Minjar Festival in Chamba
Festivals celebrated in Chamba fall into two distinct categories. While some like Dusserah, Diwali and Shivratri are pan Indian in nature, others like Minjar and Sui Mata festivals are unique to the city. These later group of festivals are integral part of their thousand year old history and have many tales to tell. Among them the Minjar festival is of international repute and attract visitors from all over the world
Legends behind Minjar FestivalIt is believed that the Minjar Festival is almost as old as the city of Chamba itself. If hearsays are to be believed, it was first organized in 936 AD shortly after the establishment of the city by Raja Shahil Varman (920 AD). However, there are three different stories related to the origin of this festival; the Minjar or maize flower being one common link between all of them.
According one of those stories, this festival commemorates the victory of Chamba over Trigarta, now called Kangra. As the king came back victorious from the battle field, the subjects welcomed him with sheaf of maize (minjar), which signifies prosperity. They also organized a carnival in his honor. The king was so touched by this simple gesture that he declared the day to be Minjar Day and the carnival as Minjar Fair.
Another story says that an old lady wanted to meet the king; but she was too poor to take any present for him. Finally she decided take maize flower as a mark of honor to the king. The king was very much moved by this simple honor and declared a carnival to be organized.
However, if the third story is to be believed, this festival originated after 11th century AD because it involves the Hari Rai Temples built in the same century by Raja Salavahana. It is said that during that period, River Ravi used to flow between Champavati Temple and Hari Rai Temple. Consequently, the devotees had a tough time visiting the other temple. The king asked the saints to try and mitigate this problem. They summoned the Brahmins from the city of Varanasi and soon a yagna or fire sacrifice was arranged. It went on for seven days and as part of the rituals, the Brahmins spun a cord out of minjar.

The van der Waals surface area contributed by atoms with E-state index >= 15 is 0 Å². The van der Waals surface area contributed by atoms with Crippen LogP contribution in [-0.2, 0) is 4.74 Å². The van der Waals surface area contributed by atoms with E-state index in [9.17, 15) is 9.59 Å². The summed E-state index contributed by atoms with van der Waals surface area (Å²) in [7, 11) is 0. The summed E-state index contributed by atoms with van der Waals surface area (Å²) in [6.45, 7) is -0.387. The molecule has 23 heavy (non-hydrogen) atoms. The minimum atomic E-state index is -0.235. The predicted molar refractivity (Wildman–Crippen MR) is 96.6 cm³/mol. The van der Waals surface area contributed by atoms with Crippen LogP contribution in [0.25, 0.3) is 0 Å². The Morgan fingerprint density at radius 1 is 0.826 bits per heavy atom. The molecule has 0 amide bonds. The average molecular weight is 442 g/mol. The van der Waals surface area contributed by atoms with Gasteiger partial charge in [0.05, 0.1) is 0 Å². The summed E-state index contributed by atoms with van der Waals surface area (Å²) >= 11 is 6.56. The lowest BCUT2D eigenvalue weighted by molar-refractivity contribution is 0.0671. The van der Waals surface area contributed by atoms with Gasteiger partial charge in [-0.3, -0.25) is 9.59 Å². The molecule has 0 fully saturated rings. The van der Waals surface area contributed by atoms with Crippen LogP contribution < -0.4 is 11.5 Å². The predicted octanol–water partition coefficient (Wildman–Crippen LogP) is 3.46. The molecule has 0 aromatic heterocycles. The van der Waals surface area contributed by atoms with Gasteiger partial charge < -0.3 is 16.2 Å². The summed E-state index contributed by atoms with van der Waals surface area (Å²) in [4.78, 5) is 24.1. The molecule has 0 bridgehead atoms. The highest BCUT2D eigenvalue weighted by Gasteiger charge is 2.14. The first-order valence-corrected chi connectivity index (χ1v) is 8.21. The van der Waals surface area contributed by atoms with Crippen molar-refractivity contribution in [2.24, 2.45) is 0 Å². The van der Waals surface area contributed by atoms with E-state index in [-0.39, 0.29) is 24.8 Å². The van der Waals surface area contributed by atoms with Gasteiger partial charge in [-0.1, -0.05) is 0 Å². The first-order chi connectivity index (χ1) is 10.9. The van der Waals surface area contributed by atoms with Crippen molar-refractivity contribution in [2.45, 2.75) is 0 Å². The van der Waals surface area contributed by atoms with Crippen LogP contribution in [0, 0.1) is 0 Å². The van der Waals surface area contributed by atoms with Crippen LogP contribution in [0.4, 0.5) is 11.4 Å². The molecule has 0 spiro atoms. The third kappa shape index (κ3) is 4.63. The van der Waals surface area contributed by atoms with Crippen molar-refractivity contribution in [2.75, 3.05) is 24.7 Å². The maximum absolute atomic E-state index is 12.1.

Nonetheless, as soon as the yagna was concluded a miraculous thing happened. The mighty river changed its course and shifted towards the west. This brought Hari Rai temple on the same shore as rest of the temples. The people began to attribute such miracles to minjar rope prepared by the Brahmins and so the festival that was organized to celebrate the occasion was called Minjar Festival.
Celebration of Minjar Festival in Chamba
Minjar festival falls in the month of Shravana, which according to Gregorian calendar falls in the middle of July and goes on for one week. Raghuvir Varman, one of the local deities, is worshiped with much fanfare. Special worship is also conducted at the Lakshmi Narayan Temple.
Before the start of the celebration, gods and goddesses are taken to the Chougan in palanquins. However, the actual celebration starts with the hoisting of the flag of Chamba and distribution of Minjars. Modern Minjars are mostly made with silk; these are worn in the front part of the dress both by the men and women. A week long fair is also held at the Chowgan. During that time the area turns into a bazaar where sellers from far and near come here to sell their wares. Buyers also flock those shops to get a good bargain. Cultural functions are also held in the evening. Residents send fruits, sweets money and a stalk of maize (minjar) to relatives and friends. The stalk is said to be symbol of well being and prosperity.
End of Minjar Festival in Chamba
At the end of the seven days the idol of Raghuvir Varman is taken in a grand procession to be immersed in the Ravi River. Idols of some other gods and goddesses also escort the main idol in separate palanquins. The procession is also accompanied by traditional dancers dancing to the beat of drums. The police and home guards also play their and. The residents throw a coconut, a fruit, a coin and sheaf of minjar tied in red cloth into the river.
Earlier, instead of coin a buffalo was thrown into the river. If it died it was taken as good omen and if it could swam across the turbulent river, it was a good omen too; for it was taken that all the bad luck has now been banished to the other side of the river.
After the immersion ceremony another gods and goddesses who had accompanied the procession and the flag of Chamba is taken back to the Akhand Chandi Palace. A special puja is held in the Lakshmi Narayan Temple and Kunjari Malhar is sung by the local artists. With that the curtain on the week long ceremony is drawn.
- SHARE THIS
- TWEET THIS
- SHARE THIS
- LOVE THIS 0